TAPS carries oil from the Alaska North Slope to Valdez.                   The owners of 

the pipeline are allocated space and share costs according to the portion of the pipeline 

owned.  Some pipeline owners are affiliated with oil producers.  Here, Unocal Pipeline 

        1        Pump Station No. 1 is the beginning of the Trans-Alaska Pipeline.  The 

Center   for   Land   Use   Interpretation,  The   Trans-Alaska   Pipeline,   LAY          OF   THE  LAND 

NEWSLETTER  (Spring 2009), 


                                                    -3-                                                 6802 

----------------------- Page 4-----------------------

was owned by the same parent company as Union Oil, Unocal Corporation.             Pipeline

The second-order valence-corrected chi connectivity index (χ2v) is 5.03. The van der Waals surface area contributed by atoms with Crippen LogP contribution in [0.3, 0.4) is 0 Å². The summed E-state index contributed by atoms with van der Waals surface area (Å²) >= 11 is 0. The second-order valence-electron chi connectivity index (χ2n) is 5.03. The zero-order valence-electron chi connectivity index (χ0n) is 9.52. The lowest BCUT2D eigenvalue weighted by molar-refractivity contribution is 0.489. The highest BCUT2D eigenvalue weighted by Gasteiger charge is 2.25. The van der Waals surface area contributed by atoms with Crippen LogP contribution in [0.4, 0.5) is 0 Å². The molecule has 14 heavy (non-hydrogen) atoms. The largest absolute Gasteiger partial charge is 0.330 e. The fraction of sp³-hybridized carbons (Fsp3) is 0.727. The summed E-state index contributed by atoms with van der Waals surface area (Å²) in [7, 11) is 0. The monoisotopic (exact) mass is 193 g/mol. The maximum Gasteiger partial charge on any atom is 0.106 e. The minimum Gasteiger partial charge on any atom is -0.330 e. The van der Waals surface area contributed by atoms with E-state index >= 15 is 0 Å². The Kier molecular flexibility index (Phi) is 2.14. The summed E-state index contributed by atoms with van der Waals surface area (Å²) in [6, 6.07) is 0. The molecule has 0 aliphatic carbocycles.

owners are considered common carriers.  Subject to regulatory oversight, each pipeline 

owner determines a tariff for oil shipped through its space.        The pipeline tariffs are 

subject to different regulation depending upon whether the   oil is ultimately shipped 

interstate or intrastate.   The Federal Energy Regulatory Commission regulates interstate 

tariffs, while the Regulatory Commission of Alaska (RCA) regulates intrastate tariffs and 

is tasked with setting "just and reasonable rates."     Throughout the duration of these 

contracts the intrastate and interstate tariffs were the same. 

              Tesoro challenged the TAPS intrastate tariffs, including that of Unocal 

Pipeline, in two RCA proceedings, one covering tariffs from 1997 to 2000 and another 

covering tariffs from 2001 to 2003.     In December 1997, Unocal Corporation's counsel